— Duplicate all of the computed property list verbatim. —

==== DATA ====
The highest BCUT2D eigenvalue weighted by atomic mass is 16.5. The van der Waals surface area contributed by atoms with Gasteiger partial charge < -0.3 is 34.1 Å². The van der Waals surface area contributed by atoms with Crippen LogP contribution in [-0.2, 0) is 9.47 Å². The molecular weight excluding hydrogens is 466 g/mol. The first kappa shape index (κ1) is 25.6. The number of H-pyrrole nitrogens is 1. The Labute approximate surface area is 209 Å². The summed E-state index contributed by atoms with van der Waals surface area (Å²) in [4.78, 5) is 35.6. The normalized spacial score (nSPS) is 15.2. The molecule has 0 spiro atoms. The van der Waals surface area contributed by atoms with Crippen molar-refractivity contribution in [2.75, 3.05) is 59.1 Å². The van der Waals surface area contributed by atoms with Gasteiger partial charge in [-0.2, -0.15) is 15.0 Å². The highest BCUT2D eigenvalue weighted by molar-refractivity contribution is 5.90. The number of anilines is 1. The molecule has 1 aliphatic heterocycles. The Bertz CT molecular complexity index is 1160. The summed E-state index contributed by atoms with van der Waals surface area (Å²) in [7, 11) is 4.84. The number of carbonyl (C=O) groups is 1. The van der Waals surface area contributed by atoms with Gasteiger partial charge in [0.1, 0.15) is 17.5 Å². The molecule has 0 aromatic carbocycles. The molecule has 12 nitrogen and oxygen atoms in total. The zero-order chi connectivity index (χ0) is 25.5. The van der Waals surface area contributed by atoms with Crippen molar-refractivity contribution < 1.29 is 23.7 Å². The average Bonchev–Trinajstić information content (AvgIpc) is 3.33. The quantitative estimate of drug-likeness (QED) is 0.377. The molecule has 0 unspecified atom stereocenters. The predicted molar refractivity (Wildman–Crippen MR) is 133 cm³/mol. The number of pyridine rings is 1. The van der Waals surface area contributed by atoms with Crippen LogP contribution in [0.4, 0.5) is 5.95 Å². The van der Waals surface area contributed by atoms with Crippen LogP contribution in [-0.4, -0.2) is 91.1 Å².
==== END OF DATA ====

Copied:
The highest BCUT2D eigenvalue weighted by atomic mass is 16.5. The van der Waals surface area contributed by atoms with Gasteiger partial charge < -0.3 is 34.1 Å². The van der Waals surface area contributed by atoms with Crippen LogP contribution in [-0.2, 0) is 9.47 Å². The molecular weight excluding hydrogens is 466 g/mol. The first kappa shape index (κ1) is 25.6. The number of H-pyrrole nitrogens is 1. The Labute approximate surface area is 209 Å². The summed E-state index contributed by atoms with van der Waals surface area (Å²) in [4.78, 5) is 35.6. The normalized spacial score (nSPS) is 15.2. The molecule has 0 spiro atoms. The van der Waals surface area contributed by atoms with Crippen molar-refractivity contribution in [2.75, 3.05) is 59.1 Å². The van der Waals surface area contributed by atoms with Gasteiger partial charge in [-0.2, -0.15) is 15.0 Å². The highest BCUT2D eigenvalue weighted by molar-refractivity contribution is 5.90. The number of anilines is 1. The molecule has 1 aliphatic heterocycles. The Bertz CT molecular complexity index is 1160. The summed E-state index contributed by atoms with van der Waals surface area (Å²) in [7, 11) is 4.84. The number of carbonyl (C=O) groups is 1. The van der Waals surface area contributed by atoms with Gasteiger partial charge in [0.1, 0.15) is 17.5 Å². The molecule has 0 aromatic carbocycles. The molecule has 12 nitrogen and oxygen atoms in total. The zero-order chi connectivity index (χ0) is 25.5. The van der Waals surface area contributed by atoms with Crippen molar-refractivity contribution < 1.29 is 23.7 Å². The average Bonchev–Trinajstić information content (AvgIpc) is 3.33. The quantitative estimate of drug-likeness (QED) is 0.377. The molecule has 0 unspecified atom stereocenters. The predicted molar refractivity (Wildman–Crippen MR) is 133 cm³/mol. The number of pyridine rings is 1. The van der Waals surface area contributed by atoms with Crippen LogP contribution in [0.4, 0.5) is 5.95 Å². The van der Waals surface area contributed by atoms with Crippen LogP contribution in [-0.4, -0.2) is 91.1 Å².